Do you ever feel dried out and empty, with no zest for life? I know I do. I am thinking that feeling is a common human experience. The happy parts of life are there but seem just out of reach. The heat of guilt and the sun of duty sap our strength, along with many other troublesome things. But I also believe that if we work for it and wait for it, relief comes to us, in the form of a smile, a kind word, a personal achievement, and many other ennobling things. In this poem I used a dried-out lake bed as a metaphor for the hard times in life, trusting that hope hangs just around the bend of tomorrow.
Lily Pond in Summer Drouth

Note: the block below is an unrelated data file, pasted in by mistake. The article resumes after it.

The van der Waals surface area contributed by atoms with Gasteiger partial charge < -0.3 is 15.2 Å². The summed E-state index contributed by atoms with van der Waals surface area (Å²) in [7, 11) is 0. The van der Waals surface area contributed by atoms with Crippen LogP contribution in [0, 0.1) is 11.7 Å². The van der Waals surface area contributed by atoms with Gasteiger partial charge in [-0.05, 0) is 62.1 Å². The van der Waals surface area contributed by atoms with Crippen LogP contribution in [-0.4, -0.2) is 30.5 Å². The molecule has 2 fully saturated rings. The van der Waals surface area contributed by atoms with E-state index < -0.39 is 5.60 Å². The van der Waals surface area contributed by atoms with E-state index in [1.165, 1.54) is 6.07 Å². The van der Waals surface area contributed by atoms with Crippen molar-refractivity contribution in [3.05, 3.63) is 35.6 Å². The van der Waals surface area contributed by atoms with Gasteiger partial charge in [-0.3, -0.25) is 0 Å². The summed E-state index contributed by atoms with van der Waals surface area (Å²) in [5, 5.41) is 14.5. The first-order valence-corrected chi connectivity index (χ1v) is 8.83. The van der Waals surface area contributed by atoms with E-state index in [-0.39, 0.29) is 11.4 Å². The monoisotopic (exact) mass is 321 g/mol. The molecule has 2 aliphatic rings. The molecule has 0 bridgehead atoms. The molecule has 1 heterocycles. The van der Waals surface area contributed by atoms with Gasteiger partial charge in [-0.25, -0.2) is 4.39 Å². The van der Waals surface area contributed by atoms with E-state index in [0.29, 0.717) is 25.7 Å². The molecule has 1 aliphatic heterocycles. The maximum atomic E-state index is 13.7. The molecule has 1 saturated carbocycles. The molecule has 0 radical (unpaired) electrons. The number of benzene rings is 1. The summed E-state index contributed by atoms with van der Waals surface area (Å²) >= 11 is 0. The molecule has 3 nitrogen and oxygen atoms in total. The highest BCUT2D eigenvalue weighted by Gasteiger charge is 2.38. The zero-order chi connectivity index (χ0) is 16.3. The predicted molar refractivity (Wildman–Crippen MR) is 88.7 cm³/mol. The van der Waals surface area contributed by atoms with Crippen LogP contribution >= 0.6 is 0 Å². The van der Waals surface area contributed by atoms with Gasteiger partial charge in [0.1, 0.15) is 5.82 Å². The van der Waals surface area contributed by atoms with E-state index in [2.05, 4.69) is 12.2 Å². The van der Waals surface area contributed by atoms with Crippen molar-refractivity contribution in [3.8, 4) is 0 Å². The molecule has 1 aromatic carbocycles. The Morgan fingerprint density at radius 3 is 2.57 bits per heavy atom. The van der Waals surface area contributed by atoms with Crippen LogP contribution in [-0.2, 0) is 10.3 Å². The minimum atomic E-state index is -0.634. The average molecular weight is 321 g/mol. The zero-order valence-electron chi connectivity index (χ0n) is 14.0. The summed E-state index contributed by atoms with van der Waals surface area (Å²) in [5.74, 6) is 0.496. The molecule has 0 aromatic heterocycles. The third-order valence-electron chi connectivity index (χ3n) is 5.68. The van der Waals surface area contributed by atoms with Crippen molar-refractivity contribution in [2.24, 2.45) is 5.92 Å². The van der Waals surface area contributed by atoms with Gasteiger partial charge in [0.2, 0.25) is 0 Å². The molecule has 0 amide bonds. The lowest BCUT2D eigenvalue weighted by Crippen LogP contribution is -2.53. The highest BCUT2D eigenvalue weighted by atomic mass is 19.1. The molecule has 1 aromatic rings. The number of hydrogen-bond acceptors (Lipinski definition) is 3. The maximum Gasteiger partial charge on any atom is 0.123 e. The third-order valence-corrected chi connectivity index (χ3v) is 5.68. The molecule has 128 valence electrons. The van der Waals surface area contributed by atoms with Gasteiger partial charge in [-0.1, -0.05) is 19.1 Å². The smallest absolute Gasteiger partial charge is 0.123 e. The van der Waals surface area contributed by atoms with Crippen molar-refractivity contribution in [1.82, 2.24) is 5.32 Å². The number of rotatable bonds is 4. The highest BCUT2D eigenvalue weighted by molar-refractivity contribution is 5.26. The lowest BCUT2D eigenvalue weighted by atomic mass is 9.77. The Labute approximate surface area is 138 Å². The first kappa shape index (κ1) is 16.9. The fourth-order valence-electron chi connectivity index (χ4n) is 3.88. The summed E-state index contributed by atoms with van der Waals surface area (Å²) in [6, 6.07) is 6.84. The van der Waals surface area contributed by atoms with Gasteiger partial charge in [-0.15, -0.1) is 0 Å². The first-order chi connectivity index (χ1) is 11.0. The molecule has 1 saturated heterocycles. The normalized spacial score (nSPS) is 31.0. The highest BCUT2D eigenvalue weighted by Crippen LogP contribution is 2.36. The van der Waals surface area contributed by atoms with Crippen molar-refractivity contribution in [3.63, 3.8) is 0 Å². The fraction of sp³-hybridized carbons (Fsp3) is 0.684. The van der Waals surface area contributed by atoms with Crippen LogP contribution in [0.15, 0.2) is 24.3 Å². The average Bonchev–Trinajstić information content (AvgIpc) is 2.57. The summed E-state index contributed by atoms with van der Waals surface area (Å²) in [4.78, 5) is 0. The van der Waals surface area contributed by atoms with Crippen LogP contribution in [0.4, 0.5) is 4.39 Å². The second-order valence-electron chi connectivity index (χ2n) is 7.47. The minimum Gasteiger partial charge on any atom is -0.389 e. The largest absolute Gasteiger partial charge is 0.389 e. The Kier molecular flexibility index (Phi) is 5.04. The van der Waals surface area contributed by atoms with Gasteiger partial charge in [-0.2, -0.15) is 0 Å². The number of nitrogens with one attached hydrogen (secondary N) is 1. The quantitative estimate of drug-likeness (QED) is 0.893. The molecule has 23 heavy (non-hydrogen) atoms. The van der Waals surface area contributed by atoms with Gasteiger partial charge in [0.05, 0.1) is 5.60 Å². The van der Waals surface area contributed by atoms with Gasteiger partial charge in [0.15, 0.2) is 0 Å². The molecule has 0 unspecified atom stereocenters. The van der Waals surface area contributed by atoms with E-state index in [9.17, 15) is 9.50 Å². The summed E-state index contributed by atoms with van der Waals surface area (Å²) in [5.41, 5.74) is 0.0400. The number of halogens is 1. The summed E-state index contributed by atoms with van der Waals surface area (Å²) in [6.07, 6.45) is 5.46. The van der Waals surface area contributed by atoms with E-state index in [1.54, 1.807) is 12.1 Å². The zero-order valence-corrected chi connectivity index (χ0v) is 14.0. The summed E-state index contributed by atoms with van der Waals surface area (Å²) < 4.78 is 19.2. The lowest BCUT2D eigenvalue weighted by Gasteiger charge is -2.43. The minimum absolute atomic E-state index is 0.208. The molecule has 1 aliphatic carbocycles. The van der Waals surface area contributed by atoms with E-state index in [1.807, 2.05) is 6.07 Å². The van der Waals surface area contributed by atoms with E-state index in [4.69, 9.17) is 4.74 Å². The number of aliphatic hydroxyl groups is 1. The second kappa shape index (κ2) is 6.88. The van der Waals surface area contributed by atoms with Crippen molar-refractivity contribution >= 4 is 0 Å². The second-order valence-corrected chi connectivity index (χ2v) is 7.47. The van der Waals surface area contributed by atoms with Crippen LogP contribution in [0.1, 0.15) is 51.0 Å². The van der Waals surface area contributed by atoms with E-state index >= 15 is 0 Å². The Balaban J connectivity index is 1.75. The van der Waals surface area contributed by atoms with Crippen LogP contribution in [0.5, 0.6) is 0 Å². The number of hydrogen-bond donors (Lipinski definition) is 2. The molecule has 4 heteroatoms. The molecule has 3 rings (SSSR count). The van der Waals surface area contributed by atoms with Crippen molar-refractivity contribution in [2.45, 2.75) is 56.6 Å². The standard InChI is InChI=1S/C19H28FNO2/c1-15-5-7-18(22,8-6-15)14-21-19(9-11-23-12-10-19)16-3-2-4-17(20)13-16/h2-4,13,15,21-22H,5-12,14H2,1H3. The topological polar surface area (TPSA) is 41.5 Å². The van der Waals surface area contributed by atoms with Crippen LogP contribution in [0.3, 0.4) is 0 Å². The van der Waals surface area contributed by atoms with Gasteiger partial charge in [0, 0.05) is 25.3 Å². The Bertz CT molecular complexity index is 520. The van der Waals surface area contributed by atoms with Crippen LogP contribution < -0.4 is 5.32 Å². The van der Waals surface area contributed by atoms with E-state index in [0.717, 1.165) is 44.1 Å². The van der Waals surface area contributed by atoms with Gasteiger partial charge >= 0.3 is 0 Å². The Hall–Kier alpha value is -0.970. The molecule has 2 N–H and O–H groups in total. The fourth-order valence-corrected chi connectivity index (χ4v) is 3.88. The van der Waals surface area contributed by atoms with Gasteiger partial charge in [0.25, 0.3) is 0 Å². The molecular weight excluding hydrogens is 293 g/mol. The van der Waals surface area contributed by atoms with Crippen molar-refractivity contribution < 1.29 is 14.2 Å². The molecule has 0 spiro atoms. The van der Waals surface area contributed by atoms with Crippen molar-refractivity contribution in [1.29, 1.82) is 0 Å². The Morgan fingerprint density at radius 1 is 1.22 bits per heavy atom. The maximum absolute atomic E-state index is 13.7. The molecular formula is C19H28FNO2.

The lily pond has
completely dried out, birds
have picked the flesh off white-boned fish, old
slimy greenery mats into dark
paper that flakes and flies
away like cindered news:
the sun has sucked all moisture from the muck:
the bowled bed lies cracked and ravined
in a million baked-mud islands:
the definition of a desiccation:
red sliders scooting off their sun-logs, fiery
newts crawling with wet leafy fragility,
butter-cream lilies crowning: lotuses
bursting with wisdom and beauty . . .
but the spring will not flow:
the pond has dried and died:
and there is nothing for it
but to settle in
until tomorrow’s heaviness sheds
Roger is the author of Rabbit Lane: Memoir of a Country Road. The book tells the true life story of an obscure farm road and its power to transform the human heart. The book is available in print and for Kindle at Amazon. See Rabbit Lane reviewed in Words and Pictures.